Gathering data is the most important step in solving any supervised machine learning problem. Your text classifier can only be as good as the dataset it is built from.
If you don’t have a specific problem you want to solve and are just interested in exploring text classification in general, there are plenty of open source datasets available. You can find links to some of them in our GitHub repo. On the other hand, if you are tackling a specific problem, you will need to collect the necessary data. Many organizations provide public APIs for accessing their data—for example, the Twitter API or the NY Times API. You may be able to leverage these for the problem you are trying to solve.
Here are some important things to remember when collecting data:
- If you are using a public API, understand the limitations of the API before using them. For example, some APIs set a limit on the rate at which you can make queries.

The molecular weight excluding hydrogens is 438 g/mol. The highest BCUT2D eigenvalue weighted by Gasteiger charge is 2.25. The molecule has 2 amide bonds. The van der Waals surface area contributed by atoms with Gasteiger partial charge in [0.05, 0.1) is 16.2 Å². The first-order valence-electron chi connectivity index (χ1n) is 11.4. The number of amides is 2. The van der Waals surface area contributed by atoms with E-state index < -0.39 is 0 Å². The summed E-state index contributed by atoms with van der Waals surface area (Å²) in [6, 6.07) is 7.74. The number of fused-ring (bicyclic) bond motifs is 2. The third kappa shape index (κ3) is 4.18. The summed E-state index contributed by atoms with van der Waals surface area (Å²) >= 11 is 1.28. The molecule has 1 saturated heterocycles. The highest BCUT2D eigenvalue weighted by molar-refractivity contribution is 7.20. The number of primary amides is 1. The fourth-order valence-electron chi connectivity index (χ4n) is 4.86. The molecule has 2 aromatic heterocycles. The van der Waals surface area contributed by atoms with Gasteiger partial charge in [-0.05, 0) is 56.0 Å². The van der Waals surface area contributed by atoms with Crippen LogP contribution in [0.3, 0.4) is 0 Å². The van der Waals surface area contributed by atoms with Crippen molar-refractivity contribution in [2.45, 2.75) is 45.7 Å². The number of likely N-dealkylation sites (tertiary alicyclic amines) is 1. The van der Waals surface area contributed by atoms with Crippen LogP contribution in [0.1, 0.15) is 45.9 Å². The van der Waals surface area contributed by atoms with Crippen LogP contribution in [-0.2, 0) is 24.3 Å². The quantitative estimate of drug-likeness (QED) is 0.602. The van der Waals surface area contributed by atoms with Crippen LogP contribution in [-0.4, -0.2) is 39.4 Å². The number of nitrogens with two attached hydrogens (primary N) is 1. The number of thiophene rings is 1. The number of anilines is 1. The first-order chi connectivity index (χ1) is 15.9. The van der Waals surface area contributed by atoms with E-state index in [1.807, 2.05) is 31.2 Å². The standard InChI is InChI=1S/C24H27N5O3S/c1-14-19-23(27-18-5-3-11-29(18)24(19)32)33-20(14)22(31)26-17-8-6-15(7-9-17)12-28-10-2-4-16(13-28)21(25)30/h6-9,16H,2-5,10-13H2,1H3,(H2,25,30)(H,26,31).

- The more training examples (referred to as samples in the rest of this guide) you have, the better. This will help your model generalize better.
- Make sure the number of samples for every class or topic is not overly imbalanced. That is, you should have comparable number of samples in each class.
- Make sure that your samples adequately cover the space of possible inputs, not only the common cases.
Throughout this guide, we will use the Internet Movie Database (IMDb) movie reviews dataset to illustrate the workflow. This dataset contains movie reviews posted by people on the IMDb website, as well as the corresponding labels (“positive” or “negative”) indicating whether the reviewer liked the movie or not. This is a classic example of a sentiment analysis problem.